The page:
George R.R. Martin mixes business, politics at film forum
SANTA FE, N.M. (AP) — Author and film producer George R. R. Martin waded into the politics of movie-industry tax breaks on Thursday while endorsing a prominent Democratic candidate for governor of New Mexico.
Martin, a longtime Santa Fe resident and author of fantasy novels behind the “Game of Thrones” television series, made a plea to raise or eliminate New Mexico’s $50 million annual limit on the state’s tax incentive for film production.
At an hour-long forum about New Mexico’s film industry, Martin sat alongside Congresswoman Michelle Lujan Grisham, a Democratic candidate for governor in 2018 who this week announced she would seek to expand tax incentives for film and television production and look for ways to encourage the construction of new production studio space.
Martin described a cutthroat competitive environment of the film industry, and his own budding efforts to attract more movie production to Santa Fe by offering low-cost office space at a building provided to him posthumously by an estate. Filmmakers Joel and Ethan Coen currently are utilizing the building through Martin’s nonprofit Stagecoach Foundation.
“We’re in competition with Texas and Arizona and Utah,” Martin said. “How do we compete? ... Obviously the incentives are a big part of it. We have to get rid of this (state tax incentive) cap.”
Martin quipped that he like caps — “but only on my head.” He said that limiting the tax credit is “like saying, ‘We have enough jobs, we don’t need any more jobs. We’re going to cap the number of jobs?’”
Earlier this year, a bill to raise the annual limit on the film tax credit and link future annual increase to inflation failed to win approval in the Democratic-led Legislature.
Analysts with the nonpartisan Legislative Finance Committee have cautioned against film tax incentive increases that could outpace tax revenue growth and put new pressure on the state general fund. New Mexico state government has slashed spending at several agencies and public universities this year, after depleting financial reserves amid a downturn in tax revenues linked a tepid economy and weak oil prices.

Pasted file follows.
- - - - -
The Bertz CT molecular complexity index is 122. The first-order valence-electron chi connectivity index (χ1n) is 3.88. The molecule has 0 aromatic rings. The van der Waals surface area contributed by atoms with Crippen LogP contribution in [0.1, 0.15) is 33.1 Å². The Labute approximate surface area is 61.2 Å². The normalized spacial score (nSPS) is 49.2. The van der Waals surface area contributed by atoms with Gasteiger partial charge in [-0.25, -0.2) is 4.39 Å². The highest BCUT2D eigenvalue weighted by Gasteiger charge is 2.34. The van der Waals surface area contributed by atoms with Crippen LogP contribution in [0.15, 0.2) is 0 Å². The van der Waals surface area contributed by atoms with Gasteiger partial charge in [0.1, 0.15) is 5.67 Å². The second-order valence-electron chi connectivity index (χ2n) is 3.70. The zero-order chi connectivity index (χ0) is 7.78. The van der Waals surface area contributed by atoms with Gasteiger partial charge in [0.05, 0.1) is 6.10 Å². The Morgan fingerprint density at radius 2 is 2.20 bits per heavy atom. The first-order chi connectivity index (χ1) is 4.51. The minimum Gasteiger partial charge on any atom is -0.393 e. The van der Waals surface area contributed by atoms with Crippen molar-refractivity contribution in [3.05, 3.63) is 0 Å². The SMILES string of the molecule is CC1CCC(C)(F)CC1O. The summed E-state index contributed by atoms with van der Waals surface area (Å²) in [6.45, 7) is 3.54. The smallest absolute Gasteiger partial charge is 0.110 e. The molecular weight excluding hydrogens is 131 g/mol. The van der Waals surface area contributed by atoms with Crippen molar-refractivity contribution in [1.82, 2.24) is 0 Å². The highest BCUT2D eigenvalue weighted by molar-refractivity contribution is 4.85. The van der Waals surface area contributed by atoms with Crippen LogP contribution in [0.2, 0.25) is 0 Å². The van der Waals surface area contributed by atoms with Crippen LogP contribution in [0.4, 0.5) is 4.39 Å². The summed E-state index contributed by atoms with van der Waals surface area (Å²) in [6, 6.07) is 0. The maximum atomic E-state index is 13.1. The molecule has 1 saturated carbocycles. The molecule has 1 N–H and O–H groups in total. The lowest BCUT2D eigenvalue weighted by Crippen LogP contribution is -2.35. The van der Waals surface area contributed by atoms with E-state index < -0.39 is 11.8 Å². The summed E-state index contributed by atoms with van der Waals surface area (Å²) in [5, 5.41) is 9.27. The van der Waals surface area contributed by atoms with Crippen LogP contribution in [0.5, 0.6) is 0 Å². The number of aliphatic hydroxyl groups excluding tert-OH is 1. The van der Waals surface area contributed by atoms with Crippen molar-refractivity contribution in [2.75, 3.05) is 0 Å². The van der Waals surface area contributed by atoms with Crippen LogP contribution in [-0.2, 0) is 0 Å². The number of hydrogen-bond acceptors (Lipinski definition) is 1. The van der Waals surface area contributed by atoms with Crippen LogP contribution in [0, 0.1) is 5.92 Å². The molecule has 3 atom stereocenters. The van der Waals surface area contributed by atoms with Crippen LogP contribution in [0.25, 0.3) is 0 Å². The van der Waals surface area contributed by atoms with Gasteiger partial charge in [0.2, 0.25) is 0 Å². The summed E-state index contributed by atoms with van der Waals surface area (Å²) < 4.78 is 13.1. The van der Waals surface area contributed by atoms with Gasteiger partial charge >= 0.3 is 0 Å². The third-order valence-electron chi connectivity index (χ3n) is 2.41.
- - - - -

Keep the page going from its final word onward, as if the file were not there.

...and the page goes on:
Measured in terms of direct job creation per dollar — without considering indirect economic benefits — the film tax credit scored poorly in comparison with other state subsidies, analysts found.
Martin and Lujan Grisham highlighted the sometimes intangible benefits of the film production, as tourists are drawn to the state by on-screen images, from the Robert Redford’s 1988 “The Milagro Beanfield War” shot in Northern New Mexico, to the “Breaking Bad” series that still draws steady streams of cult fans to Albuquerque shooting locations.
“The film industry is one of those bright spots that we can focus on immediately and it’s pretty easy,” Lujan Grisham said. “We want to double the number of films that we’re doing. ... We want to lift the cap. If you’re really going to be open for business, be open for business.”
She described film as an industry that “pays for itself.” Public funds have contributed to the construction of production studios in New Mexico.
The discussion took place at a downtown art-house cinema that Martin restored and owns. The discussion was joined by Tesuque resident Tony Mark, executive producer of “The Hurt Locker,” and producer and documentary filmmaker Andrea Meditch.
State officials say more than 60 film and television productions were shot in the state during the past fiscal year. TV series and pilots produced in New Mexico over the last year include “Better Call Saul,” ″The Night Shift,” ″Longmire,” and Netflix’s “The Ballad of Buster Scruggs.”